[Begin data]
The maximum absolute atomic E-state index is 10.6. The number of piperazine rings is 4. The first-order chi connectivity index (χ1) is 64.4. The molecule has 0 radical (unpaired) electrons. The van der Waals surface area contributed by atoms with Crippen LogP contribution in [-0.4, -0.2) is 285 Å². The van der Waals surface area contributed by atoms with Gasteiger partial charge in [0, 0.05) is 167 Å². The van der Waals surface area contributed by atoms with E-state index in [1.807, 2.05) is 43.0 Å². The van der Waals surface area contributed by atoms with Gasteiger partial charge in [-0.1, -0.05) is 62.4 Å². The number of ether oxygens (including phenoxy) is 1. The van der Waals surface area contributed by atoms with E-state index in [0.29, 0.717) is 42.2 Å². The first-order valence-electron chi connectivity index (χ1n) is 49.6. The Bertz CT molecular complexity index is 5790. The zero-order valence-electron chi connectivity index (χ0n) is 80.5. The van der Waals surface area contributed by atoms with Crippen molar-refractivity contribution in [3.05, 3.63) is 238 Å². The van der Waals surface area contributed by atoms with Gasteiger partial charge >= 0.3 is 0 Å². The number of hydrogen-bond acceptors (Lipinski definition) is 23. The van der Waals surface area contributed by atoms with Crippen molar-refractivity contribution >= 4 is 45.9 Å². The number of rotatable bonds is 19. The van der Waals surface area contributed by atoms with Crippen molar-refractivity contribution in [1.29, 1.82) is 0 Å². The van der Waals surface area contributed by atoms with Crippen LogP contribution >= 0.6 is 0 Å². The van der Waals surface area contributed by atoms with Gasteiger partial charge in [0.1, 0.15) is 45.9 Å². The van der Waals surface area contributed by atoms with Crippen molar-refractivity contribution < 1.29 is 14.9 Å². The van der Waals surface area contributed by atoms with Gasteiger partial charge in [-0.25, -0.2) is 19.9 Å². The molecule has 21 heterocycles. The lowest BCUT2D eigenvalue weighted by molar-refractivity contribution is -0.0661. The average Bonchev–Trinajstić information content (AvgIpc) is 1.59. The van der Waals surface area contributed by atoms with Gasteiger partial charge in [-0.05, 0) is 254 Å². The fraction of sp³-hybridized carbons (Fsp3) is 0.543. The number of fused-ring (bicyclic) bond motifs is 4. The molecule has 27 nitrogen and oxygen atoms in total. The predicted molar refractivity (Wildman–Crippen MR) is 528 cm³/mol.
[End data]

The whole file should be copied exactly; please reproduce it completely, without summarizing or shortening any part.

The maximum absolute atomic E-state index is 10.6. The number of piperazine rings is 4. The first-order chi connectivity index (χ1) is 64.4. The molecule has 0 radical (unpaired) electrons. The van der Waals surface area contributed by atoms with Crippen LogP contribution in [-0.4, -0.2) is 285 Å². The van der Waals surface area contributed by atoms with Gasteiger partial charge in [0, 0.05) is 167 Å². The van der Waals surface area contributed by atoms with E-state index in [1.807, 2.05) is 43.0 Å². The van der Waals surface area contributed by atoms with Gasteiger partial charge in [-0.1, -0.05) is 62.4 Å². The number of ether oxygens (including phenoxy) is 1. The van der Waals surface area contributed by atoms with E-state index in [0.29, 0.717) is 42.2 Å². The first-order valence-electron chi connectivity index (χ1n) is 49.6. The Bertz CT molecular complexity index is 5790. The zero-order valence-electron chi connectivity index (χ0n) is 80.5. The van der Waals surface area contributed by atoms with Crippen molar-refractivity contribution in [3.05, 3.63) is 238 Å². The van der Waals surface area contributed by atoms with Gasteiger partial charge >= 0.3 is 0 Å². The number of hydrogen-bond acceptors (Lipinski definition) is 23. The van der Waals surface area contributed by atoms with Crippen molar-refractivity contribution >= 4 is 45.9 Å². The number of rotatable bonds is 19. The van der Waals surface area contributed by atoms with Crippen molar-refractivity contribution in [1.29, 1.82) is 0 Å². The van der Waals surface area contributed by atoms with Crippen LogP contribution >= 0.6 is 0 Å². The van der Waals surface area contributed by atoms with Gasteiger partial charge in [0.1, 0.15) is 45.9 Å². The van der Waals surface area contributed by atoms with Crippen molar-refractivity contribution < 1.29 is 14.9 Å². The van der Waals surface area contributed by atoms with Gasteiger partial charge in [-0.25, -0.2) is 19.9 Å². The molecule has 21 heterocycles. The lowest BCUT2D eigenvalue weighted by molar-refractivity contribution is -0.0661. The average Bonchev–Trinajstić information content (AvgIpc) is 1.59. The van der Waals surface area contributed by atoms with Gasteiger partial charge in [-0.05, 0) is 254 Å². The fraction of sp³-hybridized carbons (Fsp3) is 0.543. The number of fused-ring (bicyclic) bond motifs is 4. The molecule has 27 nitrogen and oxygen atoms in total. The predicted molar refractivity (Wildman–Crippen MR) is 528 cm³/mol.